Scientists from deCODE genetics, a subsidiary of Amgen, along with researchers from Iceland, Denmark, and the United States, have conducted a groundbreaking study shedding light on the genetics of pregnancy loss. While previous research has established that chromosomal abnormalities are a significant cause of miscarriages, the biological mechanisms behind pregnancy losses, both with and without chromosomal errors, have remained elusive.
In this study, over 114 thousand women from multiple countries who have experienced pregnancy loss participated, making it a comprehensive genome-wide association study. The researchers tested a staggering 50 million sequence variants to uncover potential genetic links to pregnancy loss.
One particular finding stood out – a low-frequency missense variant in the SYCE2 gene was discovered to increase the risk of pregnancy loss by a staggering 22%. This gene is responsible for producing a protein complex that plays a crucial role in the alignment of homologous chromosomes during meiosis, the process of generating human egg and sperm cells.
Interestingly, previous research by deCODE scientists highlighted the association of this missense variant with recombination phenotypes in chromosomes inherited from the mother. Recombination, an essential step in meiosis, allows for genetic diversity and proper alignment of chromosomes.
The effect of this variant on recombination was further investigated, revealing that it impacts the positioning of crossovers in proportion to the length of the chromosomes. In other words, the effect was more pronounced in longer chromosomes. Moreover, this effect on recombination was measured in live-born individuals, suggesting its potential influence on successful pregnancies.
The researchers propose that this variant’s impact on recombination may be more extreme in pregnancies that end in miscarriage, potentially contributing to pregnancy loss. However, it’s worth noting that the association with pregnancy loss does not account for early gestational losses that occur before pregnancy can be detected, potentially underestimating its overall effect on pregnancy success.
Overall, this study highlights the importance of understanding the genetic factors involved in pregnancy loss. Despite the increased risk it poses, the persistence of this variant in the population suggests that other factors may counterbalance its negative effects, thereby providing an intriguing avenue for further research.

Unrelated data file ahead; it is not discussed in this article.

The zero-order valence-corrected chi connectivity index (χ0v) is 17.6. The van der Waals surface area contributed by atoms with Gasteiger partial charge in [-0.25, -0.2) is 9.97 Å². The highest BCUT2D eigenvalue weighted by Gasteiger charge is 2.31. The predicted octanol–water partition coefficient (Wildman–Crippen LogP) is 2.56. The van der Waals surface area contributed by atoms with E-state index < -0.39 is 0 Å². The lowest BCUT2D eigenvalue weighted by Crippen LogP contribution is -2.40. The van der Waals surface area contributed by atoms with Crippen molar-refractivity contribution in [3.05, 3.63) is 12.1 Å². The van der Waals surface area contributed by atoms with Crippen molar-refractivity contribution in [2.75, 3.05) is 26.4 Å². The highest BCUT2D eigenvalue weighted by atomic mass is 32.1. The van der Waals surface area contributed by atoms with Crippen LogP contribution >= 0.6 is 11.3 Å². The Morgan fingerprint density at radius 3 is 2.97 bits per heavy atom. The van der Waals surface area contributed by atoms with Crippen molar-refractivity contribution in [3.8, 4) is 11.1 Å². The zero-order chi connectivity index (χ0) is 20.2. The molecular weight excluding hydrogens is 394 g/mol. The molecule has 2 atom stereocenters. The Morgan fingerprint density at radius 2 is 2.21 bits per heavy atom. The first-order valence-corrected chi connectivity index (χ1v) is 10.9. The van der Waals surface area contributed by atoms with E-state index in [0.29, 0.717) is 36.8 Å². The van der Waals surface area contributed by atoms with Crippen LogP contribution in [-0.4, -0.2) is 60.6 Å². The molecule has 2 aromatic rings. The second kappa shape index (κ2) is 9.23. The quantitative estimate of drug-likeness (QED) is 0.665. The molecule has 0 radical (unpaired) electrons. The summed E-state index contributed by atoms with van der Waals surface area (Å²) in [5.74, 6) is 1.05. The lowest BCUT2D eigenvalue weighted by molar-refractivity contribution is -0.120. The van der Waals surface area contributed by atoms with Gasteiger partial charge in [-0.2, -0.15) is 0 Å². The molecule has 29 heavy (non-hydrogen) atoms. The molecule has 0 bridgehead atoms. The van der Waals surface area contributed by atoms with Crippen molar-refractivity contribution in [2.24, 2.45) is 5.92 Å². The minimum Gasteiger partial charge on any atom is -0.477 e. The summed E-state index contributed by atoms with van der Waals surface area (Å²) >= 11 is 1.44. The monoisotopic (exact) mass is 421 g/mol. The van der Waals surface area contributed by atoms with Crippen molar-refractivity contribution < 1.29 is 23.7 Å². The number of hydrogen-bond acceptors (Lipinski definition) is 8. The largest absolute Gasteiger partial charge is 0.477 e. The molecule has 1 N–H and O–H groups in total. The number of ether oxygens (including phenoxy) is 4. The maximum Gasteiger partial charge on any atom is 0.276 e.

For more information, refer to the research article published in Nature Structural & Molecular Biology: “Variant in the synaptonemal complex protein SYCE2 associates with pregnancy loss through effect on recombination” (DOI: 10.1038/s41594-023-01209-y).
FAQ: Genetics of Pregnancy Loss
1. What is the main finding of the study on the genetics of pregnancy loss?
– The study discovered a low-frequency missense variant in the SYCE2 gene that increases the risk of pregnancy loss by 22%.
2. What is the role of the SYCE2 gene?
– The SYCE2 gene is responsible for producing a protein complex that plays a crucial role in the alignment of homologous chromosomes during meiosis, the process of generating human egg and sperm cells.
3. What is the significance of recombination in relation to pregnancy loss?
– Recombination is an essential step in meiosis and allows for genetic diversity and proper alignment of chromosomes. The study found that the variant in the SYCE2 gene impacts the positioning of recombination events, potentially affecting successful pregnancies.
4. Does the study account for all types of pregnancy losses?
– The association with pregnancy loss in the study specifically focuses on losses that can be detected, potentially underestimating its overall effect on early gestational losses that occur before detection.
5. What does the persistence of the variant in the population suggest?
– Despite the increased risk it poses, the persistence of the variant in the population suggests that other factors may counterbalance its negative effects, which opens avenues for further research.
– Chromosomal abnormalities: Abnormalities or changes in the structure or number of chromosomes, which can lead to pregnancy loss or other health issues.
– Genome-wide association study: A study that explores the relationship between genetic variants across the entire genome and specific traits, diseases, or conditions.
– Missense variant: A genetic variant that causes a single amino acid change in the protein encoded by a gene.
– Homologous chromosomes: Chromosome pairs that contain the same genes but may have different versions (alleles) of those genes.
– Meiosis: The process of cell division that produces egg and sperm cells, involving the recombination and reduction of genetic material.
– Recombination: The process that shuffles and exchanges genetic material between homologous chromosomes during meiosis, leading to genetic diversity.
– deCODE genetics (official website for deCODE genetics, the subsidiary of Amgen mentioned in the article)
– Nature Structural & Molecular Biology (journal where the research article was published)